"The faster you get the burn off the patient, the better off you’re going to do," says Dr. David Barillo, chief of the flight evacuation team.
Brooke’s burn center also treats civilians. But these days there is a steady flow of wounded from Iraq and Afghanistan _ more than 570 thus far, of which only about 6 percent have died. Many survivors, however, are permanently scarred. Some also suffer from blast-related wounds, such as head injuries or fractures. Others can’t walk, sign their names or tie their shoes.
"We now have an entirely new population of burn survivors ... with oftentimes lifelong and life-changing injuries," says Dr. Evan Renz, a Brooke surgeon.
Some will recover. Others will learn new ways to become independent.
"You have to believe that you’re doing the best thing for the patient by helping them survive," Renz says. "You have to believe that in the end, when all is said and done, they will be glad they made it through."
There are always people, he says, who will look at severely burned patients and ask why put them through all the agony.
"We try not to judge too much," he says. "When you’re talking about how far should you go to save someone’s life, I think in the case of these tragic injuries you have to be realistic. You have to look at what can be done. Just because we can do it, should we do it?"
He pauses, then adds: "I certainly have no regrets about those things I’ve been able to do."
Chung woke from a quick nap on his office couch the morning after the five badly burned soldiers arrived, and walked down the hall to check on them.
All were stable. But the news quickly turned grim.
One soldier went into shock. His heart, lungs and kidneys failed. He never regained consciousness to see family members who had flown in to be at his bedside.
It was not Chung’s first loss, but, he says, every one leaves him shaken.
Chung had treated seriously wounded troops as a fellow at Walter Reed Army Medical Center. But Brooke, he says, is more intense. Patients rally, nearly die, rally again _ and then sometimes lose the struggle.
"I can’t think of a more devastating injury," Chung says. "In the most tragic instances a lot of us say to ourselves ... sometimes life is worse than death."
Some burn survivors say that, too.
"We have patients that tell us, ’I want to die. I want to die. Let me go.’ ... That’s very tough," Chung says. "The best we can do is manage the pain."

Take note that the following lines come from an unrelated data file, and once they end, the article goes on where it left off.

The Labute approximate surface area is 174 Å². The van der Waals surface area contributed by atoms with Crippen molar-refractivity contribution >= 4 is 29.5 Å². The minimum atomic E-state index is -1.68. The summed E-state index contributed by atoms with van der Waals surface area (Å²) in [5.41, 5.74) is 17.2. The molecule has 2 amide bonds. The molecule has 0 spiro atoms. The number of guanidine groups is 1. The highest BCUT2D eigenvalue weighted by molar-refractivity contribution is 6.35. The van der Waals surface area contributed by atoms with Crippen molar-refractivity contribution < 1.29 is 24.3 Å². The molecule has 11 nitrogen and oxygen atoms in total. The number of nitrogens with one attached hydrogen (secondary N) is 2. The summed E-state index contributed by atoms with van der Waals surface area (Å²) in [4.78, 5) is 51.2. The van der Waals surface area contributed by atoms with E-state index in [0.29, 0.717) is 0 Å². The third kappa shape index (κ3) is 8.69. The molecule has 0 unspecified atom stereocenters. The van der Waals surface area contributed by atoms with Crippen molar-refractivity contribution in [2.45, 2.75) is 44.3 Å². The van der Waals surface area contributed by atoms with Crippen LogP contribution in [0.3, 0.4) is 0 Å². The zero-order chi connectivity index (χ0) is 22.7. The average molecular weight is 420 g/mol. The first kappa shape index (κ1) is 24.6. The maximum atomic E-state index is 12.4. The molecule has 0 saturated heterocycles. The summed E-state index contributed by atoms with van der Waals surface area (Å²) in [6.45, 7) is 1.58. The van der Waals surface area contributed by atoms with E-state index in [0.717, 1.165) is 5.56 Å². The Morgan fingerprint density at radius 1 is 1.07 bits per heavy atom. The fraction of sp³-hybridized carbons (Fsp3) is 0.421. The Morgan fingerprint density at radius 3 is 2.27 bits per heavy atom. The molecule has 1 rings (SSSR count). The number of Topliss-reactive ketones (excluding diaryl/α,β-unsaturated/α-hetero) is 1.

Of the five patients arriving that night, one was transferred out of intensive care.
The "hero" was rebounding, too. He was talking with his family. Everyone was excited. But it was that roller coaster again. This was the top. Then, the dip: An abdominal infection set in.
The "hero" died. Within three weeks, four of the five were gone.
Chung was reeling.
"You start wondering, ’Do I even matter?’" he says. "You start doubting whether you’re making any difference. Looking back, I felt I was very naive. I was thinking, ’I’m a young physician. I have all this knowledge. I can do all these great things. Maybe I can help save them.’ You quickly realize that that’s not the case. You have absolutely no control. I felt completely helpless."
And stressed out.
He couldn’t sleep. He was irritable with his two young children. He didn’t always want to talk with patients’ families.
Chung knew he had to change _ and he did, in several ways.
Working with other doctors, he immersed himself in developing a new treatment to help burn survivors in shock. He also made sure he spent more time with his kids.
Sleep began to come more easily. So, too, did energy for the next day’s emotional whirlpool.
"I still have my compassion," Chung says. "I want to hold on to that."
He needs it.
"You walk a tightrope," he says. "I tell the family members that they need to be realistic. ... At the same time, I don’t want to be the person to take away hope. How can you justify giving up on anybody?"
Chung always reminds himself of the most critically burned patient he helped treat who survived.
One name instantly comes to mind: Sgt. Merlin German.
German’s survival is a story of numbers:
Burned over 97 percent of his body.
In intensive care 11 months.
Nearly 17 months in the hospital.
More than 40 surgeries, and counting.
Practically everyone who has met German describes him with one word: Miracle.